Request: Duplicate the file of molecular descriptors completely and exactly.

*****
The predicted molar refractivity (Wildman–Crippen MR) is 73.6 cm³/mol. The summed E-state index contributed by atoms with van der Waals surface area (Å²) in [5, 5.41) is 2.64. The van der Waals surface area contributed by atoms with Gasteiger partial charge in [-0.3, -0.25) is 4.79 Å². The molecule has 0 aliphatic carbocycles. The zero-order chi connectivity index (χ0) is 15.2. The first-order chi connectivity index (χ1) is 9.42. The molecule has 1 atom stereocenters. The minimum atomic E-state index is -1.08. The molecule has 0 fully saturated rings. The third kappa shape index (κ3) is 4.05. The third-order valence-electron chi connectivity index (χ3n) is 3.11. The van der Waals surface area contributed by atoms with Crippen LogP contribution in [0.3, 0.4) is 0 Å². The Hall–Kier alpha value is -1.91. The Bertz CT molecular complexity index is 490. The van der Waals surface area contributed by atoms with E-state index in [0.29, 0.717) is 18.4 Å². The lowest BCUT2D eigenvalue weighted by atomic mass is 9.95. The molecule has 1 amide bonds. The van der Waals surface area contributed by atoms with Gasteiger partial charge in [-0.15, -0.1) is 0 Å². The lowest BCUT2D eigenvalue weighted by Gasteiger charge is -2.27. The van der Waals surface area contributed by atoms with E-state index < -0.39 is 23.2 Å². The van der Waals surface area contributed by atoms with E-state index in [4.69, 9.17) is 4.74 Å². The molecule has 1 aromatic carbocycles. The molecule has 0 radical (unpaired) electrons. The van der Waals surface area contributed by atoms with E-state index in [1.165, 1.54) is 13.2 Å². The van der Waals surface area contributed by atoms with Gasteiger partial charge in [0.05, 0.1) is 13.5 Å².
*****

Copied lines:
The predicted molar refractivity (Wildman–Crippen MR) is 73.6 cm³/mol. The summed E-state index contributed by atoms with van der Waals surface area (Å²) in [5, 5.41) is 2.64. The van der Waals surface area contributed by atoms with Gasteiger partial charge in [-0.3, -0.25) is 4.79 Å². The molecule has 0 aliphatic carbocycles. The zero-order chi connectivity index (χ0) is 15.2. The first-order chi connectivity index (χ1) is 9.42. The molecule has 1 atom stereocenters. The minimum atomic E-state index is -1.08. The molecule has 0 fully saturated rings. The third kappa shape index (κ3) is 4.05. The third-order valence-electron chi connectivity index (χ3n) is 3.11. The van der Waals surface area contributed by atoms with Crippen LogP contribution in [0.3, 0.4) is 0 Å². The Hall–Kier alpha value is -1.91. The Bertz CT molecular complexity index is 490. The van der Waals surface area contributed by atoms with E-state index in [0.29, 0.717) is 18.4 Å². The lowest BCUT2D eigenvalue weighted by atomic mass is 9.95. The molecule has 1 amide bonds. The van der Waals surface area contributed by atoms with Gasteiger partial charge in [-0.15, -0.1) is 0 Å². The lowest BCUT2D eigenvalue weighted by Gasteiger charge is -2.27. The van der Waals surface area contributed by atoms with E-state index < -0.39 is 23.2 Å². The van der Waals surface area contributed by atoms with E-state index in [4.69, 9.17) is 4.74 Å². The molecule has 1 aromatic carbocycles. The molecule has 0 radical (unpaired) electrons. The van der Waals surface area contributed by atoms with E-state index in [1.165, 1.54) is 13.2 Å². The van der Waals surface area contributed by atoms with Gasteiger partial charge in [0.05, 0.1) is 13.5 Å².